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Wednesday, April 16, 2014

Joe Biden Joins Instagram, Everyone’s Lives Improve Exponentially 

Joe Biden Joins Instagram, Everyone’s Lives Improve Exponentially 


Joe Biden Joins Instagram, Everyone’s Lives Improve Exponentially 

Posted: 16 Apr 2014 10:42 AM PDT

Well, it finally happened. Vice President Joe Biden has joined the selfie-snapping, brunch-loving, filter-abusing masses of Instagram, and we couldn’t be more thrilled about it.

His handle is @VP and everyone should probably start following him immediately.

Seriously, his first post is utter perfection:

Instagram Photo

Can’t wait to see what else you have in store for us, Amtrak Joe.

Ski Resorts Want You to Pay for Next Season’s Skiing Right Now

Posted: 16 Apr 2014 10:39 AM PDT

Resorts are trying to get skiers locked in as loyal guests next season—and simultaneously keep them away from competitor mountains—with major deals for early-bird purchases.

America’s biggest ski resorts are at it again. For a variety of reasons, starting with recent seasons of less-than-stellar snow and ending with increasingly aggressive tactics in the pursuit of customer loyalty throughout the industry, resort companies are upping their game to convince skiers and boarders that they should pay for next season’s skiing mere days after the current season has ended.

And how do they get customers to commit so far in advance? By waving special offers that are often so good customers can’t refuse.

Two of the industry’s biggest players, Vail Resorts and Intrawest, make it easy even for those who are currently struggling to pay off credit card bills related to the ski season just in the rear-view mirror, by allowing customers to lock in pass prices now with only a $49 down payment. Once that’s been paid, the company has your credit card information—and before next ski season begins, your card will automatically be charged for the balance.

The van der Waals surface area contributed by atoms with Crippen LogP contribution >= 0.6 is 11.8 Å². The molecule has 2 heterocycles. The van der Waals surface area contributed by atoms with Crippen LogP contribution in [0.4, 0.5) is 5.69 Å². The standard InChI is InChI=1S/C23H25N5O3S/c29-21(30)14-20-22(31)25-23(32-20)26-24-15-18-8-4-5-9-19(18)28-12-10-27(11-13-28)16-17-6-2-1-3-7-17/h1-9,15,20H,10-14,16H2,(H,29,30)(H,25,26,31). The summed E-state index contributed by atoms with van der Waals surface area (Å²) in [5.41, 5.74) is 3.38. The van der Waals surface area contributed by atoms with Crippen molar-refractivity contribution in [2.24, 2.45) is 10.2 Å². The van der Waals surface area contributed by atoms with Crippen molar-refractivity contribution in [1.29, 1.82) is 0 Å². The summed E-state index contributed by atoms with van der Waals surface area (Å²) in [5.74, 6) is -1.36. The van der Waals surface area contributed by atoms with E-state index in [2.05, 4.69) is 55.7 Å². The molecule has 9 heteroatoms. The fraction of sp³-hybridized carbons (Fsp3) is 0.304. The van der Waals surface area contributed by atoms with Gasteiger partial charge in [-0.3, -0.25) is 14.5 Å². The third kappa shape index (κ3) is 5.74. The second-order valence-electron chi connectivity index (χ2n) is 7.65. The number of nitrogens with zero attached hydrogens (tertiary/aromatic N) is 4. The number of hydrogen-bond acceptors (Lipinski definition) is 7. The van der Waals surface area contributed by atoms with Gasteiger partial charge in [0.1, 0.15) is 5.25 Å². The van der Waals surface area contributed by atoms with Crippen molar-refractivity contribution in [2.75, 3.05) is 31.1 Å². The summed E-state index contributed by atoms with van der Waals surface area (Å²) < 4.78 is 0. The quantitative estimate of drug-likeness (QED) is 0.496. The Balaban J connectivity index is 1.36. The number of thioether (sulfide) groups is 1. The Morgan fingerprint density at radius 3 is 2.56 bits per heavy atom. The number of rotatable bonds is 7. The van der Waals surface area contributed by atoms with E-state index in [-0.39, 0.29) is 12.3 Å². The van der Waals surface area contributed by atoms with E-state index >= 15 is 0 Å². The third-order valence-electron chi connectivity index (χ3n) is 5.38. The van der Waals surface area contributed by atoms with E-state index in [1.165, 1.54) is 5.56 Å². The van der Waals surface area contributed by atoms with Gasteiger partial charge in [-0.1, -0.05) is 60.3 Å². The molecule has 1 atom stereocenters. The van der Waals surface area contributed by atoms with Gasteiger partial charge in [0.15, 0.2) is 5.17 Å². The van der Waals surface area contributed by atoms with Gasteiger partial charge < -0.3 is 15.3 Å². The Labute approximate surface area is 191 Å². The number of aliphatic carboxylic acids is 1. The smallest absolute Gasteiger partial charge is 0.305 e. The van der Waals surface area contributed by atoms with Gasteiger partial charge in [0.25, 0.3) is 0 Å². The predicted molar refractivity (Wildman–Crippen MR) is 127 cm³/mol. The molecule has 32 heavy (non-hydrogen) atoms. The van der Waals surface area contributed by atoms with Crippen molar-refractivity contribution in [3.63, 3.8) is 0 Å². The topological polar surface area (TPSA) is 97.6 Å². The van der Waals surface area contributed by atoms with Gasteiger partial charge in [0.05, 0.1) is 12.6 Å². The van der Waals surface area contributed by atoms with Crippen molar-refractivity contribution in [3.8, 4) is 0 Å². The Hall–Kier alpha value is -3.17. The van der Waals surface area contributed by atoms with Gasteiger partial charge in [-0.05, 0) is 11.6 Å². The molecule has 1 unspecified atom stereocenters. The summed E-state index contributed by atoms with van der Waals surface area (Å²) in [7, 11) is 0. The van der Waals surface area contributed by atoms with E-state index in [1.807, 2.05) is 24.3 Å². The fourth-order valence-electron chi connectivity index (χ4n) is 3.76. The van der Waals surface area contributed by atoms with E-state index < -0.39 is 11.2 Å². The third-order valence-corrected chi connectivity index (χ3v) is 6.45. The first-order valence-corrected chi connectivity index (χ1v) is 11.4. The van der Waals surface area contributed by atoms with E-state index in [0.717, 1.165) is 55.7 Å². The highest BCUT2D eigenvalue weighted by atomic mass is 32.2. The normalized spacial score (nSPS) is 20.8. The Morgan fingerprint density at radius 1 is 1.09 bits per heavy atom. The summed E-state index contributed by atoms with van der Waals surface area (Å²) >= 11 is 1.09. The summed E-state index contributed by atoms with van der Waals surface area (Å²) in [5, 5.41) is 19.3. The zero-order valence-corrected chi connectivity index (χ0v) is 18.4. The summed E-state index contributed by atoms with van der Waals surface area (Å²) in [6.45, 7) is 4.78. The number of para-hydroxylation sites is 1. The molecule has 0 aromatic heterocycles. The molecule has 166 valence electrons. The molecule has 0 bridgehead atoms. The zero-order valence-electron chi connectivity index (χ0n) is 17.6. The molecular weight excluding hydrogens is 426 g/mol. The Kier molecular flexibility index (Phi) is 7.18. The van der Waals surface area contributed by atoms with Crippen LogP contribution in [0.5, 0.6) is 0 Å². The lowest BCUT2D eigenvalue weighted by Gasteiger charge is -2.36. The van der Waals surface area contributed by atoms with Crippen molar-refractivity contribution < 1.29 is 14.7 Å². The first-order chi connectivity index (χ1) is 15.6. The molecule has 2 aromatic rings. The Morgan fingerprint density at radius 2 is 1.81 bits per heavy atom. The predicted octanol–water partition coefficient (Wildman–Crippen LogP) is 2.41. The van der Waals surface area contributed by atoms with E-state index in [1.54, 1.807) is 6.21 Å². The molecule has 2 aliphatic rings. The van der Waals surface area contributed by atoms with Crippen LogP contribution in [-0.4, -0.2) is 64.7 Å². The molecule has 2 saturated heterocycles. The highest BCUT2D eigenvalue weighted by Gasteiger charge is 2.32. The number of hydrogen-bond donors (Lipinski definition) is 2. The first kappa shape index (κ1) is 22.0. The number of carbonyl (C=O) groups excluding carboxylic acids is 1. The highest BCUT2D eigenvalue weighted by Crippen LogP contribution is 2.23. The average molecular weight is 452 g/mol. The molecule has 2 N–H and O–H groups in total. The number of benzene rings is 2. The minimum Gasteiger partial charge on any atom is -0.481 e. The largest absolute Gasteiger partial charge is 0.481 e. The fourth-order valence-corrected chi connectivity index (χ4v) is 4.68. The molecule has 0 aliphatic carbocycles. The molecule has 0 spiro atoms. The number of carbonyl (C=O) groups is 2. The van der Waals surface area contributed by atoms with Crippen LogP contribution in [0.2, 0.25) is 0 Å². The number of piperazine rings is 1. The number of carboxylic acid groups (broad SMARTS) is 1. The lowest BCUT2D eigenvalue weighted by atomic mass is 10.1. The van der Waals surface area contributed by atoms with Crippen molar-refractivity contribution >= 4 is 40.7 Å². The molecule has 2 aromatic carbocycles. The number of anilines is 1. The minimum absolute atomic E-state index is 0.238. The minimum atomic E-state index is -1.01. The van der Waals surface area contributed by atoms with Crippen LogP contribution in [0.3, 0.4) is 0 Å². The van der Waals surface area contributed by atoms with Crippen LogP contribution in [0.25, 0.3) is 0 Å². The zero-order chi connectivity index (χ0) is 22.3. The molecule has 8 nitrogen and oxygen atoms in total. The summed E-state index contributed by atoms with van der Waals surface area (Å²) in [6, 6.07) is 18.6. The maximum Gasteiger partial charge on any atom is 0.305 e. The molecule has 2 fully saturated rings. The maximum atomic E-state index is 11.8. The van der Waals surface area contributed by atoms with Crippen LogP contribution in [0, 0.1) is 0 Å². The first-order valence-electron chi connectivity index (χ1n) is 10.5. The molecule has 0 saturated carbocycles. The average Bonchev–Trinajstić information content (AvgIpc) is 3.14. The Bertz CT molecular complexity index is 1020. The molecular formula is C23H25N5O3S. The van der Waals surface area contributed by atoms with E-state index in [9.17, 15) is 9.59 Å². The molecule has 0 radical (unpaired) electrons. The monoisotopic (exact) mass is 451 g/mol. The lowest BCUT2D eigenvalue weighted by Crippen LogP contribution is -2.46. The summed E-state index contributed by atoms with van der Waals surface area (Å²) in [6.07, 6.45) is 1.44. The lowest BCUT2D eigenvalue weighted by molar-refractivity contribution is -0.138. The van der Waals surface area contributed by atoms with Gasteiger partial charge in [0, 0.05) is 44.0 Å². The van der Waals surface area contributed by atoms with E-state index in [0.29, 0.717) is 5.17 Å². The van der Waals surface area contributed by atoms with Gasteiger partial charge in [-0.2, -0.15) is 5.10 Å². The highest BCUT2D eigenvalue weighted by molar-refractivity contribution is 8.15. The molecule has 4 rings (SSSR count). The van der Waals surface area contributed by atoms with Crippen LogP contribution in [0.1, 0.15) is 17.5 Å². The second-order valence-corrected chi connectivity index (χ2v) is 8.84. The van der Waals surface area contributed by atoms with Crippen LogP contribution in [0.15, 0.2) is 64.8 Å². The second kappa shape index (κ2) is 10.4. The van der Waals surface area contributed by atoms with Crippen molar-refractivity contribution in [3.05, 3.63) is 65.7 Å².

Vail, which owns and operates ten major ski resorts, including Vail, Beaver Creek, Breckenridge, Heavenly, and Kirkwood, offers a wide variety of passes. The unrestricted Epic Pass is at the top price-wise, running $729 (up $40 from special prices available last summer), with a range of cheaper options for special buyer categories (kids, seniors, college students) and for skiers who can live with more restrictions (blackout dates, fewer resorts, etc.). Considering that a single-day walkup ticket can run well over $100 at a place like Vail, it’s easy to see how these season passes are well worth the money for even a moderate skier who figures to log in, say, 10 or 12 days of making turns each winter.

For diehards putting in a few dozen days per season on the mountain, these passes are no-brainers. They’re probably even underpriced. Why, then, do ski companies keep prices so low?

The big reason is that they want skiers to commit their money—and their loyalty—early, long before anyone can tell if the season’s snow will be good or bad (and potentially not worth the trip at all). They also want customers to commit because doing so largely eliminates the possibility that these skiers will wind up spending a day, let alone an entire week’s vacation, at a competitor resort. After you’ve already coughed up a few hundred bucks for a pass, after all, you’ll want to use it rather than paying more money out of pocket.

The ski companies are also well aware of the powerful trickle-down effect of selling one pass. The likely result is that the passholder will wind up spending money in resort-area restaurants, bars, and hotels, perhaps over the course of seven, ten, or many more days. And pass purchases beget pass purchases, as skiers and boarders tend to buy passes at the same places as their skier and boarder family and friends.

In fact, the Intrawest Passport pushes group sales by directly incentivizing family and friends to buy their passes together. One adult pass, which grants six days of mountain access at each of the company’s six North American resorts (including Steamboat and Winter Park in Colorado, Stratton in Vermont, and Tremblant in Quebec), costs $589. But up to five additional adult passes purchased at the same time cost $449 each, and up to five kids ages 12 and under are totally free. The deal gets more appealing when you add more people to the mix—and bringing more customers to Intrawest’s resorts is exactly what the company wants.

Each of the many ski pass programs in North America features different price points and inclusions, but they all have one thing in common: They want your money asap. Intrawest is only guaranteeing current pricing through April 30. The Mountain Collective, which provides two days apiece at resorts like Whistler-Blackcomb and Aspen-Snowmass and 50% off the regular rate thereafter, is throwing in an extra free day at your choice of mountains for a vague “while supplies last” period. The Mountain Collective pass is now $359, up from $349 last season, and runs $99 for kids 12 and under.